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Cyber assessment tools stolen in FireEye hack

FireEye, one of the nation’s leading cybersecurity firms, has become a victim of a "sophisticated" attack that targeted and accessed red team assessment tools the company uses to test its customers’ security, according to a Dec. 8 blog post by CEO Kevin Mandia.

"The attackers tailored their world-class capabilities specifically to target and attack FireEye," according to Mandia. "They operated clandestinely, using methods that counter security tools and forensic examination. They used a novel combination of techniques not witnessed by us or our partners in the past." He added that "none of the tools contain zero-day exploits."

Mandia also wrote that it is not clear whether the attackers plan to use or publish the tools, but he said the company has developed more than 300 countermeasures to the red team tools to minimize the impact of the theft that are now available on GitHub.

The attackers sought information about the company's government customers, which Mandia said is in line with the actions of a "nation-state cyber-espionage effort." The company so far has "seen no evidence that the attacker" stole data from the company's systems that house customer information.

FireEye’s federal customers past and present include the Army and Navy, the Agency for International Development, the Environmental Protection Agency, and the Departments of Treasury, Health and Human Services and Justice, among others. The city of San Francisco, Sammamish, Wash., the University of South Carolina and Denver Public Schools are also FireEye customers, along with technology innovators including DWave, the quantum computing firm, and CERN, the world’s largest particle physics lab.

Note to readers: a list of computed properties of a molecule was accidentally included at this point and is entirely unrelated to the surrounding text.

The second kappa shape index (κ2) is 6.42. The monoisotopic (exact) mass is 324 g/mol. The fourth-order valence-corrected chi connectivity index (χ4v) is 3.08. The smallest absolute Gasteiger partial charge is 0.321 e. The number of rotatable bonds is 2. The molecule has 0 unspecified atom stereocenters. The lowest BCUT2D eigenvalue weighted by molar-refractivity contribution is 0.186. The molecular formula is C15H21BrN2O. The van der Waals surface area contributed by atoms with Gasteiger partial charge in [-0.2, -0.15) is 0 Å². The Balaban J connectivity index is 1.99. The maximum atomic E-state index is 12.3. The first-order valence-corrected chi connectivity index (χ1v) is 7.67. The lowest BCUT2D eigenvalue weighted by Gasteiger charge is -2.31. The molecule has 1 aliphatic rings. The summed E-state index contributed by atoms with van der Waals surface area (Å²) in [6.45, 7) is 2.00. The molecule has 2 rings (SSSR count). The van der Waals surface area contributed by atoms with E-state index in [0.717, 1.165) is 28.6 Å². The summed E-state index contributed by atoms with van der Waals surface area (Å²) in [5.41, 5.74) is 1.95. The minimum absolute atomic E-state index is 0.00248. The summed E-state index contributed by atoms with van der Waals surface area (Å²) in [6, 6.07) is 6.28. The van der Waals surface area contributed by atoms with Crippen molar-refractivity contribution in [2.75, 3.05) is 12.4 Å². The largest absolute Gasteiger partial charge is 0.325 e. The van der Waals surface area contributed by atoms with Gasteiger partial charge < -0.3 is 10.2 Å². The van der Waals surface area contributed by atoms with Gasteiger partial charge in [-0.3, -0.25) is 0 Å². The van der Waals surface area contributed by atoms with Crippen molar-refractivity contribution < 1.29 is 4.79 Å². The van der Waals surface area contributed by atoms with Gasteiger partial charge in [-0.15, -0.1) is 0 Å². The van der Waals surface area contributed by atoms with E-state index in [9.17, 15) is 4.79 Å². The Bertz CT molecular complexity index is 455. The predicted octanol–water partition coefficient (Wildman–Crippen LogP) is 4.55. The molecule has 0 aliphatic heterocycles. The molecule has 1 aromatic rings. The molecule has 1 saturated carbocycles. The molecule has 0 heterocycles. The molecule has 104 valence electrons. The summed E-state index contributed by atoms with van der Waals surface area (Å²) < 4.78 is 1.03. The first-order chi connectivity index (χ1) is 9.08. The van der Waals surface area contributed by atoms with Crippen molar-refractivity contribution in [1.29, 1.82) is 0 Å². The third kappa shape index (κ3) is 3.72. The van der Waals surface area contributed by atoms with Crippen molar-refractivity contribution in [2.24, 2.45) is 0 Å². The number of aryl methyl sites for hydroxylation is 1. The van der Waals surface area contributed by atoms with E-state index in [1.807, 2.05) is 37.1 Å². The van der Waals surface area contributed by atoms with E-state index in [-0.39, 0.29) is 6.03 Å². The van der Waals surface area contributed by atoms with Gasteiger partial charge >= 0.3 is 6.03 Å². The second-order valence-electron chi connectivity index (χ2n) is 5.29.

Mandia's post does not name a specific country as a suspect, but says FireEye is working with both Microsoft and the FBI to investigate the incident. Reports in the New York Times, the Washington Post and the Wall Street Journal indicate that a Russian intelligence service is a likely suspect.

FireEye isn't the first cybersecurity vendor to suffer a serious intrusion, according to Crowdstrike founder Dmitri Alperovich.

"With the Fire[E]ye breach news coming out, it's important to remember that no one is immune to this. Many security companies have been successfully compromised over the years, including Symantec, Trend, Kaspersky, RSA and Bit9," Alperovich said on Twitter. "Security companies are a prime target for nation-state operators for many reasons, but not least of all is ability to gain valuable insights about how to bypass security controls within their ultimate target."

This article was first posted to FCW, a sibling site to GCN.

About the Author

Justin Katz covers cybersecurity for FCW. Previously he covered the Navy and Marine Corps for Inside Defense, focusing on weapons, vehicle acquisition and congressional oversight of the Pentagon. Prior to reporting for Inside Defense, Katz covered community news in the Baltimore and Washington D.C. areas. Connect with him on Twitter at @JustinSKatz.


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